My son is not interested in doing homework - he's in year 5 at the moment. Is this a boy thing? Presumably he'll have to knuckle down and do it in secondary school wherever he goes.
Also, would this be a problem if he had a place at RGS? He loves rugby which is why we're thinking of it.
Thank you!


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PostPosted: Mon May 11, 2015 1:19 pm 
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Well, yes, of course it will be a problem if he doesn't do his homework, but presumably that would be the same at any secondary school. He is young & will soon learn at secondary school that he has to do it.


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PostPosted: Mon May 11, 2015 1:41 pm 
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I've just read this thread to my DS, now in year 12 at RGS, and there is only one statement he's disagreed with. Though he didn't enjoy Year 7, he has enjoyed every year since, and has enormously benefited from the school. Comparing it with the GS my DD attended, it seems better organised, and with better teaching.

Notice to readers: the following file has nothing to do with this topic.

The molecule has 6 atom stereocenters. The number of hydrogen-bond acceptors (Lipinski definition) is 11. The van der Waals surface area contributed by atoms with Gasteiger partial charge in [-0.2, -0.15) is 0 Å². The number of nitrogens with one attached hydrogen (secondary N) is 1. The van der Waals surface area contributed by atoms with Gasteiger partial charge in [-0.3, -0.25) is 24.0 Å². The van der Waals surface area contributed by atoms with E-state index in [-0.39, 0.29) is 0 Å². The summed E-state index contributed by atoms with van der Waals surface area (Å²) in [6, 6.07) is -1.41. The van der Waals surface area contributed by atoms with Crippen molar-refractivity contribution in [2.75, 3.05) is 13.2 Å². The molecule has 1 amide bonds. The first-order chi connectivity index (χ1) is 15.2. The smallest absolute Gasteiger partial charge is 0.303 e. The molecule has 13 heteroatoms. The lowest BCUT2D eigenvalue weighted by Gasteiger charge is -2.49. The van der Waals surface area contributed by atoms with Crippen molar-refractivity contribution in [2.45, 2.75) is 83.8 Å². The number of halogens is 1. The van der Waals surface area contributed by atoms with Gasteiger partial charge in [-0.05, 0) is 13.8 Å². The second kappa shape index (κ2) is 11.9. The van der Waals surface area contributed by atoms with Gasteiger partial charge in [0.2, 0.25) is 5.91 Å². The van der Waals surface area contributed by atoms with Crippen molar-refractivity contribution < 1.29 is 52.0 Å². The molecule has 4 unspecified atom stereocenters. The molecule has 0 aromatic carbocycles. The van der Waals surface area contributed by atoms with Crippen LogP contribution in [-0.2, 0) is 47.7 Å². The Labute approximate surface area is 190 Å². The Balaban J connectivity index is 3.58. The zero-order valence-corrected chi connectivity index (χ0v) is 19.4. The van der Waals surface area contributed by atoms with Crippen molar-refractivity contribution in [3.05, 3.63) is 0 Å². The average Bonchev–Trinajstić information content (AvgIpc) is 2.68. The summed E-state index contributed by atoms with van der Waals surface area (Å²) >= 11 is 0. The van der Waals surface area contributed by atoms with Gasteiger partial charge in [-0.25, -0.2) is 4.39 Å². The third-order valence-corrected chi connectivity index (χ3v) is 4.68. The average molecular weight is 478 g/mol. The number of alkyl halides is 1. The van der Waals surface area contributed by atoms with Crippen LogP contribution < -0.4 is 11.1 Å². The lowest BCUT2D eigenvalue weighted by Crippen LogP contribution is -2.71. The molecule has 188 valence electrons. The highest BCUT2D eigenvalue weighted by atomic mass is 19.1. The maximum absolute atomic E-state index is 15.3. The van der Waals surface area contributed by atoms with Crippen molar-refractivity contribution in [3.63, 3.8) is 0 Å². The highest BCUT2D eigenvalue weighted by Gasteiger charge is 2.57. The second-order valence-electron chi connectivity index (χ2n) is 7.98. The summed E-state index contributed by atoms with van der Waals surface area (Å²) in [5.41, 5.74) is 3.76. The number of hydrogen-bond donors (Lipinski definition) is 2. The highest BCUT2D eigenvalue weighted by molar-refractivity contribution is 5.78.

'They are regularly told where they are placed in tests for academic and sport.' This is the only thing he disagree with, which he says is not true for the most part.

Boys are very competitive, but not in a nasty way. You won't be singled out if you are not doing well.
'I think for an average or confident boy it is fine, I would imagine if you are a very sensitive boy and dislike a competitive environment it is probably not for you.' He agrees entirely. DS says it can be an intimidating school – most boys benefit from this, but it could be difficult for the sensitive.